Las Vegas Mayor Oscar Goodman is flamboyant, outspoken and an unabashed lover of fine cigars.
Oscar Goodman has one of the most unusual pedigrees in American politics. For 30 years he was the lawyer of choice for some of the most notorious mobsters in Las Vegas and beyond. His list of clients was almost a who's who of organized crime: Meyer Lansky, Nicky Scarfo, Frank "Lefty" Rosenthal and Anthony "Tony The Ant" Spilotro. As their lawyer, Goodman earned himself a reputation as a smart, tough, relentless combatant, a master of the law who would seize upon any loophole, any flaw in the search warrants or indictments, any missteps by the cops or prosecutors to keep his clients out of jail.
Then in 1998, Goodman made a stunning turn: he decided to run for mayor of Las Vegas. He was about to turn 60, he didn't have a drop of political experience and, given his baggage, no one—not even his family—thought he could win. But win he did, big, and right away he became a sensation. To the staid affairs of city government, he brought irreverence and panache. The mayor doesn't wear a signature carnation in his lapel; he keeps a signature Martini in his hand and a well-stocked humidor in his office. His unbridled tongue is legendary. Goodman regularly upbraids the homeless and he's suggested that graffiti artists who deface public property ought to have their thumbs removed. The local press lambastes him, but the voters of Las Vegas brush that aside. In 2003 and again in 2007, they reelected their mayor with slam-dunk majorities of 86 and 84 percent of the vote.
So what's his secret? How did a notorious mob lawyer transform himself into a revered community leader and a tireless rabble-rouser for the public good? Down at his core, who is Oscar B. Goodman and what makes him tick?
If you fly into Las Vegas and taxi straight to the action, you miss a central fact about this sprawling desert city of 600,000 people: it's not one city but two. There is, of course, the Las Vegas of world renown, the Strip, with its glittering casinos, palatial hotels, fine restaurants, fabulous shows and luxury boutiques. City Hall is located in the other Las Vegas, in what the locals refer to as "downtown." By taxi, it's a short ride away, but in terms of wealth, culture, investment and energy, it's the other side of the moon. Change is visible on the skyline, but much of downtown remains a pockmarked landscape of dusty shop fronts, decayed housing projects and a few decrepit casinos. Two cities, boom and blight, wrapped together as one.
City Hall is drab on the outside, but Goodman's personal office is anything but. Leading into it, there is a hallway lined with blown-up cartoons lampooning the mayor, many of them in the most unflattering terms. Goodman displays them proudly, as if to say, "Damn those gnats in the press; who needs them anyway!" The office itself is filled with oddball mementos and kitsch.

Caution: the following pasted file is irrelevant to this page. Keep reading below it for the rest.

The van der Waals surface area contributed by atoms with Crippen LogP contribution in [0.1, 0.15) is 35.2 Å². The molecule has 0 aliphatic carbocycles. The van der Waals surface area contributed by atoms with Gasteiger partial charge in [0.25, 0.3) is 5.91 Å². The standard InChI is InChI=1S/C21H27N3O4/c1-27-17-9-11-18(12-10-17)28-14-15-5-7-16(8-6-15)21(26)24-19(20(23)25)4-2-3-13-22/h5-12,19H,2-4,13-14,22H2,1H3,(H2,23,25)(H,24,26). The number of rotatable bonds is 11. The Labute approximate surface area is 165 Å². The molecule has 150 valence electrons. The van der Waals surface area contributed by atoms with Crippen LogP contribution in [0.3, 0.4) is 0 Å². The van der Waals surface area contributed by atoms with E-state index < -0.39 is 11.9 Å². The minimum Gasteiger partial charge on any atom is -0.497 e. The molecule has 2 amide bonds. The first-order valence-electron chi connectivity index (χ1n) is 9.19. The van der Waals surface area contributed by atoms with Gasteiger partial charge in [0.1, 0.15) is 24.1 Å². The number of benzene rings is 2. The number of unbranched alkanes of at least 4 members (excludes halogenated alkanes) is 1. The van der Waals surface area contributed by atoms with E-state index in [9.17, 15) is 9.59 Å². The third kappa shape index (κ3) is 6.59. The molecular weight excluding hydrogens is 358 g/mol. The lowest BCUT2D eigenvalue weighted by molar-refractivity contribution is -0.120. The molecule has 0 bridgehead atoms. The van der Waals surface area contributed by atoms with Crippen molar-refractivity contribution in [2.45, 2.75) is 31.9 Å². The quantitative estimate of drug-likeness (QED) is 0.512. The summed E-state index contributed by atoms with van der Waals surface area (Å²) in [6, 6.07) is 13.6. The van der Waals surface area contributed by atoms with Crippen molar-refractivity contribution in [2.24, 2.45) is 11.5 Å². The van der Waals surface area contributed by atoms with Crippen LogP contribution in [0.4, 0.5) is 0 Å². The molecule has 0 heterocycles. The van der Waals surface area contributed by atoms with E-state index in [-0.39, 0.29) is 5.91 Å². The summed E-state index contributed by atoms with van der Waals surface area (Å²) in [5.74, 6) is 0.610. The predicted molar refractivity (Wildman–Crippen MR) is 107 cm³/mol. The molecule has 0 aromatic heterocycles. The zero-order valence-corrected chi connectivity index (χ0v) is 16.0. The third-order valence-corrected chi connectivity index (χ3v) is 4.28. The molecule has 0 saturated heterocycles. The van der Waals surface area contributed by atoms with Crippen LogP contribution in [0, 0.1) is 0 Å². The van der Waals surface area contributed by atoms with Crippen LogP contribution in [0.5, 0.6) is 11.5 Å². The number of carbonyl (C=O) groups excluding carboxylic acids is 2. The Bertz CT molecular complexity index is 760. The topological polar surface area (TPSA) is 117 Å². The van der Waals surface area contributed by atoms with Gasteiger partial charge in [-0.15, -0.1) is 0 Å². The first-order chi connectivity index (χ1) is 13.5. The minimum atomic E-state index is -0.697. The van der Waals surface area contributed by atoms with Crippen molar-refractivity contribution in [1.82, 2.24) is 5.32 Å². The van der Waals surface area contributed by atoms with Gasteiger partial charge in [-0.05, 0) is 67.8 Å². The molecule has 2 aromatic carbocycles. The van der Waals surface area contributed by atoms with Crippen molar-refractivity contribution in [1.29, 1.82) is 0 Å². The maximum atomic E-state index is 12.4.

There's a menorah in one corner and two crowns that his royal highness is never too bashful to don. On the walls are several salutes to his fabled love of Martinis—preferably made with Bombay Sapphire gin, a clutch of garlic-stuffed olives, and don't even bother with the vermouth. His desk is covered with souvenirs: the mayor's smiling face on a campaign stick, official Oscar Goodman poker chips and a flashy scroll with one of his signature lines: "The happiest mayor in the universe."
Behind the desk stands a stately, high-backed wooden throne, and it is from here that His Honor conducts city business—and greets me this morning in typical Goodman style: "I'm pissed off!" he barks in lieu of hello. "We just finished a great meeting about our mob museum. You should have been there! I've taken that entire controversy and turned it right on its head!"
Ka-bang! This is pure Goodman: passionate, impatient, combative. Yes, the reports are true: whatever this man wants to say, he says straight out, all consequences be damned. With his carnival office and unbridled tongue, at first you might be tempted to write the man off as a gifted showman with a winning pitch: all flash, no substance. But that notion quickly disappears. At 69, Goodman is a tall, bulky man with a high forehead, a closely cropped beard and eyes that lock straight into yours. Whatever he lacks in polish and good manners he more than makes up for in authenticity and raw charisma.